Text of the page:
I Kong is the nephew of Leslie Kong, producer of many reggae bands from the early days, including The Wailers. (It was Kong’s release The Best of the Wailers that angered the band so much that Bunny Wailer cursed him) I Kong sang with The Jamaicans back in the rocksteady days but his legendary status was secured by two records he made in the first part of the 70’s –  Bushweed Corntrash in the company of his good friend Bunny Rugs for Lee perry, and perhaps most definitively the incredible The Way It Is for Tommy Cowan’s Top Cat label featuring members of the Inner Circle.  If he only ever made that one record his legendary status among certain aficionados would be secure, the very deepest of deep roots comparable with the deepest Yabby You, Burning Spear or Abyssinians.



This new set of songs finds Kong working with Swiss based roots revivalists Najavibes and was recorded at Mixing Lab and Small World Studios in Jamaica with Najavibes alonside JA vets including Dalton Browne and Scully Simms and mixed at A-Lone Studio in Spain by Roberto Sanchez.  It is presented as a kind of “showcase” album with two extended tracks and the rest followed by stand alone dubs.  Kong’s voice retains its timbre and the album stands comparison with the The Way It Is album from the late 70’s.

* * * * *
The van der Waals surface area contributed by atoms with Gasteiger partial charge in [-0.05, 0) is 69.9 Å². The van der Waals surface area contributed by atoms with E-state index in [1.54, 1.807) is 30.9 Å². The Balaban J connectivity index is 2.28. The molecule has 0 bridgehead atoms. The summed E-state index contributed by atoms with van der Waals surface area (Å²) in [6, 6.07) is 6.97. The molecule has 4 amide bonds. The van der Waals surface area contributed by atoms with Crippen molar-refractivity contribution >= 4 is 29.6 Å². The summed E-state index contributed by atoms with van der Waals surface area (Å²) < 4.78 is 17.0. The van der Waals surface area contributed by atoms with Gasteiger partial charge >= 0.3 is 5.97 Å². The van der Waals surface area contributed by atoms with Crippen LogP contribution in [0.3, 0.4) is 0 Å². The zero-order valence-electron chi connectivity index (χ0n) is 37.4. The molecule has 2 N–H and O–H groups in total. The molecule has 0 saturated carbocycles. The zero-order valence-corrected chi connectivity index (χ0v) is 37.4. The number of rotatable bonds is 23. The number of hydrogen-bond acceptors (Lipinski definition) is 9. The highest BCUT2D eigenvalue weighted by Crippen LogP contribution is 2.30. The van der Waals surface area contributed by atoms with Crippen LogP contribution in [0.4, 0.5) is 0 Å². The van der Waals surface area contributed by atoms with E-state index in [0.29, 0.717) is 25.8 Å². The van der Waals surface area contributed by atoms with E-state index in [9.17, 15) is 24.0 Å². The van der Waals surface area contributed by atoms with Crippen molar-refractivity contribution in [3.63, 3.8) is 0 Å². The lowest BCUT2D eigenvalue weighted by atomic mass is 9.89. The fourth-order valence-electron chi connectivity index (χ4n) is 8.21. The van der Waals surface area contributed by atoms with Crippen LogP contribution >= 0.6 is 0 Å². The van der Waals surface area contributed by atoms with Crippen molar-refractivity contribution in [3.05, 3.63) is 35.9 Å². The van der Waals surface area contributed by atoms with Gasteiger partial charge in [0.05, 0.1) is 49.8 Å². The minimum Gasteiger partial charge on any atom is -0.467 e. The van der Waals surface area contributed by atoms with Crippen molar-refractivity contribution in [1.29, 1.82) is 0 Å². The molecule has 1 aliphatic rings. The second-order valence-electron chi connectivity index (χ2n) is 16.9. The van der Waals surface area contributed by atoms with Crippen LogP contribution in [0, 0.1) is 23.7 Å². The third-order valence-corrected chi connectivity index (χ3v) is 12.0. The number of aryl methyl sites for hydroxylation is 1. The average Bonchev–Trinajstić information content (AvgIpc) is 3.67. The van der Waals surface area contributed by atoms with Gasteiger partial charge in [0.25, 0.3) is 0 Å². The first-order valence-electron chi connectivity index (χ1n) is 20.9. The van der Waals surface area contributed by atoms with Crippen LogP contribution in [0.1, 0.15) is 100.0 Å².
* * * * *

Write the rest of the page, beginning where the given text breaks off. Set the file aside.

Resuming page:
I Kong’s The Way It Is is an interesting specimen from the late seventies. It shares a lot in common with the work of Willie Williams, Fred Locks, and Prince Alla. The production has a fun little finish to it that incorporates much of the sunshiny-ness of late-sixties/early-seventies sunshine pop, yet all the rootsiness of the era in Jamaica. The set opens up with the e-harpsichord intro of “Ghetto Cry,” a bouncy little tune about the hardship of children growing up in the ghetto. “Wolves in Sheeps Clothing” is full of thick sunny wah-wahs and Jerry Garcia-ish picking. I Kong’s vocal is similarly soft and reminiscent of Peter Tosh’s “Pick Myself Back Up”. The penultimate track is a not-to-be-missed cover of the then-popular gospel song “I Wish We’d All Been Ready,” which is a song about the Rapture and the sentiment of those who were left behind once they realize the truth. Still, all of the kitsch only adds value to a tight and heavy set of seventies roots. Every track here is on par with anything you’ll discover in the recent wave of reissues from labels such as VP, Blood & Fire, or Moll-Selekta. There are no real standouts, just a great selection.